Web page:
In Emergency Medicine, decisions need to be made fast, and with a limited view on the patient’s health status. While the time urgency is imperative, in Emergency Medicine not all the decision outcomes are visible immediately. Actually, some may take quite some time to show up, turning feedback and learning processes into a challenge. Limited resources impose in addition a very severe constraint, which makes Emergency Medicine too many times a complex resource optimization problem in nature. We discuss here how Data Science has the potential to improve Emergency Medicine, focusing on some of the opportunities for such a complex context.
At PickleTech we thrill when two -apparently- separate projects end up connected in some way. And when the reason is related to Physics, writing about it becomes an imperative. Do you know what connects a Tour de France stage with the management of a constellation of satellites?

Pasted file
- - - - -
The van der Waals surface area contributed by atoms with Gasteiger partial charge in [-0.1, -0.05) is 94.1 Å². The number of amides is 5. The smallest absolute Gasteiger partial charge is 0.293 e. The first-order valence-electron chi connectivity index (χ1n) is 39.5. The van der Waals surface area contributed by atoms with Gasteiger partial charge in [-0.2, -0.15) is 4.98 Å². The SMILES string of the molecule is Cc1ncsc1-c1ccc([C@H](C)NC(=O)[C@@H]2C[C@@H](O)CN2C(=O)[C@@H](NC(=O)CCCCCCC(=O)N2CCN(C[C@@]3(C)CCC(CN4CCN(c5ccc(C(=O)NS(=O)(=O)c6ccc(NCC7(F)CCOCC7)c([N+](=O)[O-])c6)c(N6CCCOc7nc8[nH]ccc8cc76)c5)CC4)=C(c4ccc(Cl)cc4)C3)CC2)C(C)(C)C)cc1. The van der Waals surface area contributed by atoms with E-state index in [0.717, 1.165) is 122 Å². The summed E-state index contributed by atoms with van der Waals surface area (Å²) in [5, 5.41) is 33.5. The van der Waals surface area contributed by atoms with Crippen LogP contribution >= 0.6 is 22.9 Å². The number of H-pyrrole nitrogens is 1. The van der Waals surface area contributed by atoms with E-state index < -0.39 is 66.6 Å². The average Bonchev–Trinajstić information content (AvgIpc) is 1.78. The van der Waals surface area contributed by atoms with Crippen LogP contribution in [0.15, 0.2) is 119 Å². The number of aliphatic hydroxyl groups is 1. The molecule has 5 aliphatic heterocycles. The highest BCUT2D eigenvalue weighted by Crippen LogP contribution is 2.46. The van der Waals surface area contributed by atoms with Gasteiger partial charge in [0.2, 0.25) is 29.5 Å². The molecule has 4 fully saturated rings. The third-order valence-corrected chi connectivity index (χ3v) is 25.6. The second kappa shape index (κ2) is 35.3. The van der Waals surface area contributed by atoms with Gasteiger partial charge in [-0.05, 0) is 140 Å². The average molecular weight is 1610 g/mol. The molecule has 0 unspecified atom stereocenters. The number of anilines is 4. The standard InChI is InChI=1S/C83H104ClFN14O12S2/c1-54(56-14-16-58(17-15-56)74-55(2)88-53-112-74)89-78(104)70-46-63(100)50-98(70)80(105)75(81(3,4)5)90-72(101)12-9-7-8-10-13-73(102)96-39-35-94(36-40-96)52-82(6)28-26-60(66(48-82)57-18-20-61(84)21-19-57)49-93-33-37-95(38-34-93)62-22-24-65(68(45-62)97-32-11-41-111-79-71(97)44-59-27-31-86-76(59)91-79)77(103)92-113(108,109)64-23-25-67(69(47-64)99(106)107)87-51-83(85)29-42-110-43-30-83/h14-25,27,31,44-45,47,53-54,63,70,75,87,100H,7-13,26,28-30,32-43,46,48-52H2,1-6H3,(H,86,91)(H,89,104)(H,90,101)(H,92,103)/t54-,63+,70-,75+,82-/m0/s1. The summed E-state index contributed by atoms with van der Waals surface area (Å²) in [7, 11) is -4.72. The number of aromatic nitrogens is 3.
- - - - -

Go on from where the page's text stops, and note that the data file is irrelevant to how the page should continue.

Aerodynamic drag heavily impacts both cycling and low Earth orbit satellites. Estimating drag with precision and integrating it on complex operational strategies are key to their success. Data Science is contributing to optimize such complex challenges with the use of Artificial Intelligence and Machine Learning techniques.
Gradient Adjusted Pace (GAP) models are integrated as a common feature in many running sports devices and companion apps. Recently, Kilian Jornet announced his movement from Suunto to Coros, and one of the anecdotal quotes to motivate the change was Coros interest on Kilian’s adjusted pace model. How useful is it to look at a GAP model not derived from your own individual data?
Kilian-Coros’ example highlights the importance of individualized performance modeling for athletes. In this post, we derive the individual GAP model for Kilian. Thanks to his collaboration, we have computed the model using only his own recorded data from last year’s activities. We compare his individualized GAP version with the public version by Strava, focusing on what makes Kilian the ultimate mountain athlete.